We are six years into one of the worst financial crises since the Great Depression and most prospective homebuyings still don't understand the concept of home loans or how they work.
To help, real estate expert John Adams has a list of the top three questions you must ask before you make a final decision to borrow from any particular lender.
1. What is the actual interest rate?
- For many years, lenders have been required by our federal government to reveal a confusing number called the "APR" for "annual percentage rate." The problem with APR is that it may or may not include certain fees that you may or may not be paying, which can give you a distorted view of the loan you are receiving.
- Home mortgage loans are "simple interest" loans, calculated on a monthly basis. So every month, your lender takes the outstanding principal balance, multiplies that by the stated interest rate, then divides that sum by 12 to see what interest has been earned for the prior month. Anything you pay beyond that amount goes to reduce the principal balance.
- Most home loans today are fixed rate, and are calculated in advance to pay out with equal monthly installments of principal and interest in 30 years or 15 years. And remember, you can always pay off your loan faster than agreed, but you can never extend the term by yourself.
It is critical that you know the actual stated interest rate on the loan you are seeking, because that number will determine what portion of each payment is interest, with the remainder being principal repayment.
2. How much CASH will I need at closing and what will the total monthly payments be?
- These two dollar amount figures are perhaps the most important numbers related to your home purchase. The first represents your cash outlay on the day of purchase, meaning that you will be expected to bring that amount to the settlement table in certified funds. If you don't have it, you can't buy the house.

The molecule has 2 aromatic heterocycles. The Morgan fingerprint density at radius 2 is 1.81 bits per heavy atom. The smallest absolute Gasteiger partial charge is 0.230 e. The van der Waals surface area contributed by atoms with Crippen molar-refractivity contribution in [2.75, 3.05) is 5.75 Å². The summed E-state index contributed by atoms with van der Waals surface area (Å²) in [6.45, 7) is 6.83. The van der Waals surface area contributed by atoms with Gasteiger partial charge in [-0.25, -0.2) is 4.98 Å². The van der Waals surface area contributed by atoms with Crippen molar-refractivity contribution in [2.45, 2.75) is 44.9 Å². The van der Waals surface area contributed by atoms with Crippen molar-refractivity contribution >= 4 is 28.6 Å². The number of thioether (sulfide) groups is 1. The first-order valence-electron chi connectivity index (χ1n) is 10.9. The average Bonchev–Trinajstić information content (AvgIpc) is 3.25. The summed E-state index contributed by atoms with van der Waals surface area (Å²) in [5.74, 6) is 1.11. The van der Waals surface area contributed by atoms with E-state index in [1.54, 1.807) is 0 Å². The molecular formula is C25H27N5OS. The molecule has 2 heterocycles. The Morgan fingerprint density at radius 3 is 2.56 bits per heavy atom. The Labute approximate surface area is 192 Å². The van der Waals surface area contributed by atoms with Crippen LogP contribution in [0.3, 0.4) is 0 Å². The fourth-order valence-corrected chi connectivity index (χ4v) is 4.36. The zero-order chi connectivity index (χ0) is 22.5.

- Included in this sum will be closing costs, discount points, prorated amounts for property taxes and association fees, advance deposits for setting up any required escrow account, and any other charges such as owner's title insurance, first years insurance premium, inspection fees, delivery fees, and any other miscellaneous fees the lender or attorney can dream up.
- The second number represents the minimum monthly payment of interest and principal you must make in order to avoid losing your home. Remember that, in addition, you may be required to include an advance payment for taxes & insurance, which the lender will hold in escrow.
Neither scenario should happen to you. Before you sign on the dotted line to purchase any real property, you must know how much you will need at closing and what your monthly payments will be.
3. Can I "lock in" this rate, for how long, and will it cost me?
- For the past twenty years or so, home loan rates have been volatile, often changing daily, and sometimes even multiple times in the same day. That's why lenders often agree to "lock you in" at a specific interest rate at no charge for 30 days from the official date of application. Unfortunately, that may not be enough. And once you ask for a lock for 45 days or longer, the lender either wants a fee or it will offer a higher rate, both unacceptable.
- The problem with a "30 day lock" is that if a slowdown develops with your loan application, and rates have risen since your application date, you will be left with no alternative other than accepting the higher rate.
- On the other hand, if rates have fallen, you can probably talk your lender into getting you at least a portion of the drop. If push comes to shove, you could likely transfer your loan package to another lender and get the new, lower rate.
My prediction is that long term home loan rates will rise this year, making the scenario of exceeding your lock a serious threat.
To avoid it, pester your loan originator almost daily on paperwork and needed documentation, offering to help in any way you can, but reminding them that you absolutely must close on time or the deal may be called off.
These are the three critical questions you must ask your lender before you make any decision to buy any real estate.